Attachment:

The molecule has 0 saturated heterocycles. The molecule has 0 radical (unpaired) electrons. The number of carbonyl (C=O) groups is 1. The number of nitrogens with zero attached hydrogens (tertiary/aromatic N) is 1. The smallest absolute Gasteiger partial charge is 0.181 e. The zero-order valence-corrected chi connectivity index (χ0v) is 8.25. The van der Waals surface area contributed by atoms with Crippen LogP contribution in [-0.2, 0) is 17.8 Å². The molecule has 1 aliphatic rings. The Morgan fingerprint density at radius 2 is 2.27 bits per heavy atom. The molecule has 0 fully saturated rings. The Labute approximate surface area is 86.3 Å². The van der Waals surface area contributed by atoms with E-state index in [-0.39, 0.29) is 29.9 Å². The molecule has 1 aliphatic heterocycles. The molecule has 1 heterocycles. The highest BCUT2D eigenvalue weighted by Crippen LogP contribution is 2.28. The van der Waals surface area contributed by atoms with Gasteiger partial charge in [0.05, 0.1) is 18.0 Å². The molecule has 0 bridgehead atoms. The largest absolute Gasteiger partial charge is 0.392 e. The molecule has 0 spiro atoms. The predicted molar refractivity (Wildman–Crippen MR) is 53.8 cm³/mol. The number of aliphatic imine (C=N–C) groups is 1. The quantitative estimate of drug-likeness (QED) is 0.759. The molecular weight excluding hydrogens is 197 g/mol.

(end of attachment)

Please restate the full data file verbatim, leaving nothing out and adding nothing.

The molecule has 0 saturated heterocycles. The molecule has 0 radical (unpaired) electrons. The number of carbonyl (C=O) groups is 1. The number of nitrogens with zero attached hydrogens (tertiary/aromatic N) is 1. The smallest absolute Gasteiger partial charge is 0.181 e. The zero-order valence-corrected chi connectivity index (χ0v) is 8.25. The van der Waals surface area contributed by atoms with Crippen LogP contribution in [-0.2, 0) is 17.8 Å². The molecule has 1 aliphatic rings. The Morgan fingerprint density at radius 2 is 2.27 bits per heavy atom. The molecule has 0 fully saturated rings. The Labute approximate surface area is 86.3 Å². The van der Waals surface area contributed by atoms with E-state index in [-0.39, 0.29) is 29.9 Å². The molecule has 1 aliphatic heterocycles. The molecule has 1 heterocycles. The highest BCUT2D eigenvalue weighted by Crippen LogP contribution is 2.28. The van der Waals surface area contributed by atoms with Gasteiger partial charge in [0.05, 0.1) is 18.0 Å². The molecule has 0 bridgehead atoms. The largest absolute Gasteiger partial charge is 0.392 e. The molecule has 0 spiro atoms. The predicted molar refractivity (Wildman–Crippen MR) is 53.8 cm³/mol. The number of aliphatic imine (C=N–C) groups is 1. The quantitative estimate of drug-likeness (QED) is 0.759. The molecular weight excluding hydrogens is 197 g/mol.